Author Archives: salmonfarmscience
We made reference to this in our blog post yesterday, but today we realize we have never published this with any context.
Here’s the full story. Earlier this year Dr. Fred Kibenge’s lab at the University of PEI lost its OIE reference status. The lab had been been accredited by the OIE (World Organization for Animal Health) as a reference lab for ISA virus.
Despite what anti-salmon farming activists claim, the reasons why this status was pulled are crystal clear.
“OIE Reference Laboratories have a responsibility to provide high quality disease diagnostic services as global references to all Member Countries of the OIE particularly in the case of doubts or controversies about animal sample analyses,” states a press release from the OIE in Paris last year.
The OIE is therefore keen to maintain the highest technical and operational standards of all Reference Laboratories.
After different Member Countries pointed out questionable diagnostic results emanating from an OIE Reference Laboratory for Infectious Salmon Anaemia located at Atlantic Veterinary College (AVC) in Canada, the OIE decided to conduct an audit of the Reference Laboratory with independent OIE experts from 31 July to 2 August 2012.
Conclusions of the audit were unfavourable and showed that a series of weaknesses in the system have a direct impact on the quality of diagnoses conducted by the OIE Reference Laboratory at AVC.
But wait, there’s more.
After the OIE delegates from all member countries met for their annual general meeting in May this year, they agreed unanimously to pull the reference status from Kibenge’s lab.
The conclusions showed there were many serious problems with the lab (referred to below as “OIE-RL” for “OIE Reference Lab”)and how it was run.
- No evidence for any meaningful Quality System in the OIE‐RL
- OIE‐RL falls well short of acceptable Quality Standards
- OIE‐RL uses theOIE template for validation of tests, but needs to involve other laboratories in the process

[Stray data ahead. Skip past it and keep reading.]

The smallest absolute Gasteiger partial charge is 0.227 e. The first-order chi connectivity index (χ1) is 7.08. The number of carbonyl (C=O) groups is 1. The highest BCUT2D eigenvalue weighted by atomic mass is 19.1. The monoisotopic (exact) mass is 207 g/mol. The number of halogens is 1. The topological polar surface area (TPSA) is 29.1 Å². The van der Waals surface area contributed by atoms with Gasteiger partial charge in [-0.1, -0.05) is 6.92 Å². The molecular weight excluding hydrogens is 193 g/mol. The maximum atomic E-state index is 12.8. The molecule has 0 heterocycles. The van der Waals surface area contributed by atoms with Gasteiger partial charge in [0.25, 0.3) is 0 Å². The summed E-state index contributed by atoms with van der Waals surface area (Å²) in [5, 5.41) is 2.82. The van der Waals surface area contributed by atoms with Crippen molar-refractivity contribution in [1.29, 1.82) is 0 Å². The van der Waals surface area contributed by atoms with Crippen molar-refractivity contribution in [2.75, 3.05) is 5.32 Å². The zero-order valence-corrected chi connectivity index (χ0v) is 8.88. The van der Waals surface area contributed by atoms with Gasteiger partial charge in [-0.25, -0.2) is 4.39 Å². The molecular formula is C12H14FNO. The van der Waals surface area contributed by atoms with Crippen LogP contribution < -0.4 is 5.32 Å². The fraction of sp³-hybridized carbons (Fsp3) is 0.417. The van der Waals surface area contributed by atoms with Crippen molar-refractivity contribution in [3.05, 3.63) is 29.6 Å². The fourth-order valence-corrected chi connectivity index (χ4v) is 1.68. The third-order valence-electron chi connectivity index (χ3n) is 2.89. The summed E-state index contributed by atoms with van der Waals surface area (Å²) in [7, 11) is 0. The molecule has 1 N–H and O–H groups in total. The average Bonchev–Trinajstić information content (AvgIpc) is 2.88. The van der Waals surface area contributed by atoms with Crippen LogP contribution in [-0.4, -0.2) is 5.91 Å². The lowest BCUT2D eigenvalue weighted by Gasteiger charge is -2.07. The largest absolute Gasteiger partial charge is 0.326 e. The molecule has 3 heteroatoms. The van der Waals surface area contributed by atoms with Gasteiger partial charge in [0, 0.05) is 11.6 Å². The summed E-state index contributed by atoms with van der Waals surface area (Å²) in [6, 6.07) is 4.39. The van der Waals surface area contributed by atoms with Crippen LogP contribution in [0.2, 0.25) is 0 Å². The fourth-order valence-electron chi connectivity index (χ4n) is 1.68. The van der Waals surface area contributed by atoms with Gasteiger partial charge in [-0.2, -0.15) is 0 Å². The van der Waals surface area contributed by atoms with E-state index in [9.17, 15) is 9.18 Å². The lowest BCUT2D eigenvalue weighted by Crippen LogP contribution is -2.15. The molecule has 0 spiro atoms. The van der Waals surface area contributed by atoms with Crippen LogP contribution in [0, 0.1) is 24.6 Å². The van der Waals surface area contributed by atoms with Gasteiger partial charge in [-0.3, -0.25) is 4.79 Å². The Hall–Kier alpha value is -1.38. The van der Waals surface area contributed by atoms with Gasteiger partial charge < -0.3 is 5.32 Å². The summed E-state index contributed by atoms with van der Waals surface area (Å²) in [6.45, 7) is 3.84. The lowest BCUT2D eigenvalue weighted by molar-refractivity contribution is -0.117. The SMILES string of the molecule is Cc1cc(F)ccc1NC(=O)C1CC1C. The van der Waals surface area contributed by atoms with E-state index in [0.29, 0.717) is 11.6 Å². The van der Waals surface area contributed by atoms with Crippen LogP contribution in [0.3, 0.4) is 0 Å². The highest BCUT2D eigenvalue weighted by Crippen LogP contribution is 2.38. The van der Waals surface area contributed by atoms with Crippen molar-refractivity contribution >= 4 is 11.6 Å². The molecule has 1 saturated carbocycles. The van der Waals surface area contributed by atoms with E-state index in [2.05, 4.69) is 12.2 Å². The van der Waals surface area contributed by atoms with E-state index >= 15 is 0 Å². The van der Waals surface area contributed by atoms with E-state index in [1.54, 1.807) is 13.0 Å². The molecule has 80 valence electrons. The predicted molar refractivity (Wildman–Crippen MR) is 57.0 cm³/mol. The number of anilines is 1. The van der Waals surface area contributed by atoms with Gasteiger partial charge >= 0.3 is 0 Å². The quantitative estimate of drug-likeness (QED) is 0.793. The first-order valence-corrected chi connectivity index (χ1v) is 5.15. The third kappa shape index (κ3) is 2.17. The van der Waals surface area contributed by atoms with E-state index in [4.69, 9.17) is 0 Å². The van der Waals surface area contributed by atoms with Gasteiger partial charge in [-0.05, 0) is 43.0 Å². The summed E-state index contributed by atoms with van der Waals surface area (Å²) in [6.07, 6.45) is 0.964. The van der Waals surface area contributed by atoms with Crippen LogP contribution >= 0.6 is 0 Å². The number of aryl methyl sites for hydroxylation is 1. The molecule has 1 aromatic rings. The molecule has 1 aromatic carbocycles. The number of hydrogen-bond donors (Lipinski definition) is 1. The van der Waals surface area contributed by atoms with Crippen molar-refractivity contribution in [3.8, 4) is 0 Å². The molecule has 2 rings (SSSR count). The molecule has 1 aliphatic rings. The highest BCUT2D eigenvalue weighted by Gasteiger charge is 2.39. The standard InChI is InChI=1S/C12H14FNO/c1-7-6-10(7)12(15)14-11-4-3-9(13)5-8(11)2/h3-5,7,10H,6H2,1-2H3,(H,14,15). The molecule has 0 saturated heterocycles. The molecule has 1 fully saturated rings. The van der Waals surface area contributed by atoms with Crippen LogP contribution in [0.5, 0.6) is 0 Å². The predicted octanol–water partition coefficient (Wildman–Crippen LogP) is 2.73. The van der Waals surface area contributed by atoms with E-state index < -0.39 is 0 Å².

- Competent laboratory analyst but lack of comprehensive records of continuing professional training and development
- The OIE expert recognises the importance of laboratory organisation and work flow patterns to avoid contamination, but has not optimised the system. Incompatible pre‐ and post‐PCR procedures were undertaken in the same laboratory.
- The OIE expert is clearly knowledgeable about ISA, with many peer reviewed publications, but has a research focus, rather than that of a diagnostician
- Results of tests reported without contextual interpretation
- No detailed investigation of apparently anomalous results
- No evidence of multidisciplinary engagement for disease investigation
- There is a need for much wider involvement with proficiency test/ring test schemes, either as participant or organiser
- Lack of contact and networking with other laboratories working on ISA
- Lack of understanding of general philosophy of mutual international support within which OIE operates
The biggest concern raised in the audit was that the lab was ignoring discrepancies in test results and reporting them with little or no interpretation. As we saw in BC, this left the data wide open to abuse and misinterpretation by Alexandra Morton, especially because she did not publish and share the actual lab reports.
As well, the audit raised concerns that the lab was using in-house methods instead of methods described in the OIE Aquatic Manual, and was ignoring obvious opportunities for follow-up tests that would have provided essential information.
Final reports are provided with limited interpretation even when the results of different assays were conflicting.
In an example provided to the panel, seven wild caught cutthroat trout were tested by PCR. The results showed all samples to be negative by real‐time RT‐PCR, while all fish were positive by the conventional segment 8 RT‐PCR and also with an in‐house conventional segment 6 RT‐PCR. In the absence of a real‐time RT‐PCR result to support the conventional RT‐PCR results the panel considers these results to be highly dubious, and that the results should be reported as inconclusive pending further investigation. As a general principle, no further testing should be necessary if a primary screening test (in this case real‐time RT‐PCR) gives a negative result. The rationale for carrying out “confirmatory” testing (conventional RT‐PCR) on negative samples is not clear.
We would regard it as a duty of the OIE‐RL to seek an explanation for these discrepancies. We consider there could be several explanations, including cross‐contamination in the laboratory, but also that the assays were indeed detecting a new genetic variant of ISAV not picked up by the real‐time RT‐PCR used. An obvious part of such an investigation would be the use of alternative real‐time assays as described in the OIE Aquatic Manual, but the panel understands that Dr F. Kibenge used an alternative in‐house real‐time assay to confirm the presence of ISAV and that these results were not shared nor was an explanation provided for the apparent failure of an assay recommended in the OIE manual.